That being said, insurers price to risk. If you are a poor risk, your rate will be high no matter what. The best you can do is find a company that uses an algorithm for pricing that for some reason misses labelling you as the risk you actually are.

So, all things being equal, if you have a safe driving record you should be a good risk no matter what. Prices will likely be better if you shop around. And don't feel bad about playing one company's price against another. You'll most likely get some on the spot discounts for your business - although those rates are for the first year and will probably go up once you renew (see first paragraph).
posted by qwip at 5:15 PM on September 22, 2007

Best answer: The short of it: It's probably not a lame up-sell, but YMMV depending on which company you're with now and who you end up with in the future.

The long and boring of it:

The company that I work for (pervasive, insures in every state, you're in good hands and all) uses a tool called a "current carrier database". When we run a new quote for auto insurance, we use that to determine whether you've carried insurance continuously or whether you've had a lapse in coverage, for whatever reason. Lots of companies use these in every state in the US. If your current company uses one, the results of this search can affect your premium thusly:

We have two different "companies" under the brand name; a standard level and an indemnity level. Standard's premiums are half what indemnity's are. Standard is for good drivers with good credit who have maintained insurance with Bodily Injury Coverage for at least a year. Indemnity is for dodgy drivers with bad credit and/or who haven't maintained insurance (a one day lapse is usually okay), for whatever reason. For instance, if you have great credit and a clean driving record and have maintained your current policy for at least a year, we'll put you in our preferred company. If you have great credit and a good driving record but haven't had any insurance because you haven't had a car, great! We'll write you an indemnity policy. If you have crappy credit and a few tickets and a closed suspension and haven't had insurance because you didn't pay your bill, we're not going to write you a policy at all.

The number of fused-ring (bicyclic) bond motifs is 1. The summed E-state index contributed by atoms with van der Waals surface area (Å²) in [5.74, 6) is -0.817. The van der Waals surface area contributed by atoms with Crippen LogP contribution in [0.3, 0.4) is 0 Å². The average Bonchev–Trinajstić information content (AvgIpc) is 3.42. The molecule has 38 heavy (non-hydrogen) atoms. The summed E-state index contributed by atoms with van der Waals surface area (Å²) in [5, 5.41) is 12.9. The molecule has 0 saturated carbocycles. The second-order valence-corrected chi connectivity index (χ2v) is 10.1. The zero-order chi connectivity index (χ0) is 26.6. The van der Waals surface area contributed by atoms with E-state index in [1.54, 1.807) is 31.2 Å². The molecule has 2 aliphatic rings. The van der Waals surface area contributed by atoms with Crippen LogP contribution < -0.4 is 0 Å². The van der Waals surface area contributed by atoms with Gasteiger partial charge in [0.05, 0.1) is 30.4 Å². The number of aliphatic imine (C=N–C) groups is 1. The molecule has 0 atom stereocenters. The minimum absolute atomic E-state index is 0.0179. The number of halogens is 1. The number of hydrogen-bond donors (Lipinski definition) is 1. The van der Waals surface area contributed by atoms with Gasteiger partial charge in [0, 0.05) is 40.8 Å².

There are other variables (length of insurance can affect discounts, etc), but chances are, if your agent is telling you that it might hurt you to let your policy lapse, then you're probably with a company who actually counts a lapse in coverage for whatever reason as a ding against you (this is up to the individual company - it's not state regulated). You might get coverage, but your premium is going to suck. And since most insurance companies use a carrier database, they'll be able to tell if you've had a lapse.

Insurance typically follows the vehicle and then, if there's an accident and that coverage limit is exhausted, the driver's insurance is tapped. So if you're driving a friend's car and you don't have insurance, chances are, you'll be fine - it's covered as a lending loss. Of course, your relationship with your friend/family member might suffer if you cause their premiums to increase, so, you know. You take your chances.

We don't actually offer Named Non-Owner policies here in Florida, but I've worked in states (Virginia, to name one) that do.

Ask your agent for more details and then go with your gut. If they tell you that they count a lapse against you, you might want to go ahead and take the policy or start doing a little pre-shopping with other companies to see if you can find a company that won't hold the lapse against you.
posted by mewithoutyou at 5:24 PM on September 22, 2007 [1 favorite]

Response by poster: Sorry, I didn't mention my state earlier; I'm in Virginia, where it seems it does matter. Thanks for all the great input! I didn't realize this was actually a pretty complex issue; I thought I was just naive. I appreciate all the advice and information. I'm still undecided, but I think you all have given me a lot of good points to think about. Off to research current rates!
posted by sa3z at 10:21 AM on September 23, 2007